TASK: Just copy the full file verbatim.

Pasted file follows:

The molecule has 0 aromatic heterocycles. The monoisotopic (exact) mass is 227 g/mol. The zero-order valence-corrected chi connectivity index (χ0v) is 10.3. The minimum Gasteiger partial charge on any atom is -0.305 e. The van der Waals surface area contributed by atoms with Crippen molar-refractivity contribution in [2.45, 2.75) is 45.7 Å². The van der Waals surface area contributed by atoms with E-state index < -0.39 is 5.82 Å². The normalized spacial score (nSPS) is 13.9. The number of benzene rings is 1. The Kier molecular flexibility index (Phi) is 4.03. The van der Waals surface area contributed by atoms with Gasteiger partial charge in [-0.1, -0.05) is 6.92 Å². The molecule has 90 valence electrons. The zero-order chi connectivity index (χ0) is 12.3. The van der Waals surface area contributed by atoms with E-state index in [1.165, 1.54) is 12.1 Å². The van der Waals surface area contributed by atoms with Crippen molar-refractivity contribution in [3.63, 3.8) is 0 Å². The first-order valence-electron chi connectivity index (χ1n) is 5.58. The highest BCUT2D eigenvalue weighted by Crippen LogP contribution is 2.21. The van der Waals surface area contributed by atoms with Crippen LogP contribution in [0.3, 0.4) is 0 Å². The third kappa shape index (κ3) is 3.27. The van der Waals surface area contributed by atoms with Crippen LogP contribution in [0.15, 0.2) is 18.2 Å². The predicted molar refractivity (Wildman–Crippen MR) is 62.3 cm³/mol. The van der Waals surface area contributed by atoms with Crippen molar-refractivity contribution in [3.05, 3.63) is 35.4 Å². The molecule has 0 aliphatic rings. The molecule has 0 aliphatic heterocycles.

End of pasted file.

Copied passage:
The molecule has 0 aromatic heterocycles. The monoisotopic (exact) mass is 227 g/mol. The zero-order valence-corrected chi connectivity index (χ0v) is 10.3. The minimum Gasteiger partial charge on any atom is -0.305 e. The van der Waals surface area contributed by atoms with Crippen molar-refractivity contribution in [2.45, 2.75) is 45.7 Å². The van der Waals surface area contributed by atoms with E-state index < -0.39 is 5.82 Å². The normalized spacial score (nSPS) is 13.9. The number of benzene rings is 1. The Kier molecular flexibility index (Phi) is 4.03. The van der Waals surface area contributed by atoms with Gasteiger partial charge in [-0.1, -0.05) is 6.92 Å². The molecule has 90 valence electrons. The zero-order chi connectivity index (χ0) is 12.3. The van der Waals surface area contributed by atoms with E-state index in [1.165, 1.54) is 12.1 Å². The van der Waals surface area contributed by atoms with Crippen molar-refractivity contribution in [3.63, 3.8) is 0 Å². The first-order valence-electron chi connectivity index (χ1n) is 5.58. The highest BCUT2D eigenvalue weighted by Crippen LogP contribution is 2.21. The van der Waals surface area contributed by atoms with Crippen LogP contribution in [0.3, 0.4) is 0 Å². The third kappa shape index (κ3) is 3.27. The van der Waals surface area contributed by atoms with Crippen LogP contribution in [0.15, 0.2) is 18.2 Å². The predicted molar refractivity (Wildman–Crippen MR) is 62.3 cm³/mol. The van der Waals surface area contributed by atoms with Crippen molar-refractivity contribution in [3.05, 3.63) is 35.4 Å². The molecule has 0 aliphatic rings. The molecule has 0 aliphatic heterocycles.